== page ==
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‘Domain for warfare’: DOJ seizes 27 Iranian websites during election

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Amid a tense U.S. election with seemingly no end in sight, Iran has been working on an effort to sow chaos in a nation already so divided and uncertain about its future. Part of that disinformation campaign was uncovered by the Justice Department Thursday with the seizure of 27 domains the Iranian Islamic Revolutionary Guard Corps used “to covertly influence United States policy and public opinion.”

“Within the last month we have announced seizures of Iran’s weapons, fuel, and covert influence infrastructure,” said John C. Demers, Assistant Attorney General for National Security.  “As long as Iran’s leaders are trying to destabilize the world through the state-sponsorship of terrorism and the taking of hostages, we will continue to enforce U.S. sanctions and take other legal steps to counter them.”

According to the Justice Department, the domains weren’t registered under the Foreign Agents Registration Act (FARA). Instead, the websites were disguised as domestic pages and some of them even posed as news sites.

The FBI is aggressively investigating any evidence of foreign influence and the unlawful spread of disinformation by hostile nations.  

FBI Special Agent in Charge Craig D. Fair

“The FBI is aggressively investigating any evidence of foreign influence and the unlawful spread of disinformation by hostile nations.  Today, we seized 27 additional domains that Iran’s IRGC was illegally using in attempt to manipulate public opinion in other countries, including the United States,” said FBI Special Agent in Charge Craig D. Fair.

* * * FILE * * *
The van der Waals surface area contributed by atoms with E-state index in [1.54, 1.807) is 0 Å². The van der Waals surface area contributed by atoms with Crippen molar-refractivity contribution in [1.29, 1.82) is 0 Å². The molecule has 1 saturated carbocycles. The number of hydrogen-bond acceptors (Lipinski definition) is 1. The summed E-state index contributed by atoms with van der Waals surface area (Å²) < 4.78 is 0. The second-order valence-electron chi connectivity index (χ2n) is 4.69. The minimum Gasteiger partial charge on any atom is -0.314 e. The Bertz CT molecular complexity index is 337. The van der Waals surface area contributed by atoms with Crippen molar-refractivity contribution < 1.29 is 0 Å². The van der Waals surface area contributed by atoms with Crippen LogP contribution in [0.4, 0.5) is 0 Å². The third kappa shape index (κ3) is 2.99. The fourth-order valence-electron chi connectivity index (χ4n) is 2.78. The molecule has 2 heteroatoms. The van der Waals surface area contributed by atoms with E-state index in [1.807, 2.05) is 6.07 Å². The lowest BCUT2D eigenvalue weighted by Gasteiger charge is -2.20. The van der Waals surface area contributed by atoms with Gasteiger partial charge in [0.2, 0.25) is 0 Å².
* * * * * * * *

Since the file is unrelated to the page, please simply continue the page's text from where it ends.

He added, “Thanks to our ongoing collaboration with Google, Facebook, and Twitter, the FBI was able to disrupt this Iranian propaganda campaign and we will continue to pursue any attempts by foreign actors to spread disinformation in our country.” 

In October, FBI Director Christopher Wray and Director of National Intelligence John Ratcliffe warned of Iran’s influence over an election just days away. That time, it was evidenced through emails Tehran allegedly sent from accounts that posed as “Proud Boys,” a controversial group that has been called out for purported extremism, to threaten voters.

Foundation for Defense of Democracy’s Behnam Ben Taleblu, an Iran expert, told this reporter Friday that while there’s no definitive proof that Tehran’s disinformation campaigns have changed American minds, the attempts certainly pin Americans against each other.

“It is unclear who these latest efforts reached and if any minds were changed, let alone if they even remotely impacted the election,” he explained. “But one thing is clear, that Tehran intends to inject itself into our partisan divides so as to critique the American system and handicap its efforts abroad.”

Taleblu added that “Americans who think our domestic debates and societal fault lines won’t be exploited by our authoritarian adversaries abroad are sorely mistaken. To be clear, this does not mean opinions don’t deserve to be aired or expressed, but it means understanding the full weight of living in the information age, where information is another domain for warfare.”